Belfast Telegraph

Charlie Hebdo vigil: Belfast falls silent in tribute to victims

By Amanda Ferguson

Sixty seconds of solidarité. A minute of silence is the small but poignant gesture that took place in newsrooms and workplaces worldwide yesterday to mourn the loss of 12 people following the massacre at Charlie Hebdo offices in Paris on Wednesday.

On a day of national mourning in France, in public spaces across the UK, Ireland and the far reaches of the globe vigils were held to demonstrate solidarity with those who paid the ultimate sacrifice and to defend Press freedom, including the newsroom of the Belfast Telegraph which has itself suffered the effects of terror.

The paper was bombed in 1976 with one staff member killed and many more injured.

At an event outside Belfast City Hall organised by the NUJ and Amnesty International, pens and pencils were held aloft, while others clutched posters emblazoned with the words Je Suis Charlie to remember the 12 people killed at the satirical newspaper's office by Islamic extremists.

Defiant survivors of the attack on Charlie Hebdo have said they will definitely publish an issue next week.

Among the human rights activist, cartoonists, politicians and journalists at the Belfast vigil yesterday was Sunday World editor Jim McDowell.

"We are all here to commemorate the good people who are dead for doing their job," he said.

"It was a desecration of democracy.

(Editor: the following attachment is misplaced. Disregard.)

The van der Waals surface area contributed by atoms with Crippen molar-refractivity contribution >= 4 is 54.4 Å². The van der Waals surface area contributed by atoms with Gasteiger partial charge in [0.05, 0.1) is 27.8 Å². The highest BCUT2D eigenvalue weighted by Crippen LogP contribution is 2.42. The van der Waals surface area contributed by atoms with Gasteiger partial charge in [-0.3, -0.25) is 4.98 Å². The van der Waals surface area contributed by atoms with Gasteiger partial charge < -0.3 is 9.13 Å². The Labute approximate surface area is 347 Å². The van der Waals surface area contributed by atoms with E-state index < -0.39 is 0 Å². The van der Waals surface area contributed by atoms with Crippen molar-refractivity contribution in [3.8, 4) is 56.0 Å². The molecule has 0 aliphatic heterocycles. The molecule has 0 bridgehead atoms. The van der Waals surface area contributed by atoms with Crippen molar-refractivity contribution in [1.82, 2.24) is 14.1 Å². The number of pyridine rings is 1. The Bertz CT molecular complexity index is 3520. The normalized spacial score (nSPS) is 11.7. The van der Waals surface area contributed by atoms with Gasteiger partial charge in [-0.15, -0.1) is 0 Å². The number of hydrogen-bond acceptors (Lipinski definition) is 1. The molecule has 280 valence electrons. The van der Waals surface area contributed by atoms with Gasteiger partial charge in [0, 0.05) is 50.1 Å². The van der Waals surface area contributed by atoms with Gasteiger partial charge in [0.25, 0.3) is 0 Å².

"Of course, we lost our reporter Martin O'Hagan in 2001. We are still waiting for justice for Martin 13 years later."

Former journalist Fearghal McKinney MLA said: "It is important to be here today and express solidarity in a silent, quiet way with those victims and their families.

"This is an attack on freedom of speech and when we lose the right to free speech we have lost everything."

Belfast Lord Mayor Nichola Mallon said: "As a city Belfast has known its fair share of tragedy and pain so I think it is poignant that we come together and stand in solidarity with those who were tragically killed in Paris.

"It is important that out of this tragedy we don't have another tragedy where hearts are hardened toward our Muslim brothers and sisters."

Patrick Corrigan, Northern Ireland programme director of Amnesty International, said: "Journalists must be able to carry out their work without fear of deadly violence. This atrocity sought to kill journalists, supPress freedom of expression and sow fear."

Stefanie Duchene (21) from Lyon in France was also at the vigil. She said: "I feel disgusted because it is something that affects every single one of us, freedom of speech and especially in France where human rights has always been something really important with the declaration of independence. Almost everyone I know has been to a gathering like this."

Nathalie Donnelly from Saint Etienne said: "You feel incredibly shocked and sad and yet you feel you can't really express your grief because you are afraid it is going to be taken the wrong way, that it is going to be used for racist purposes."

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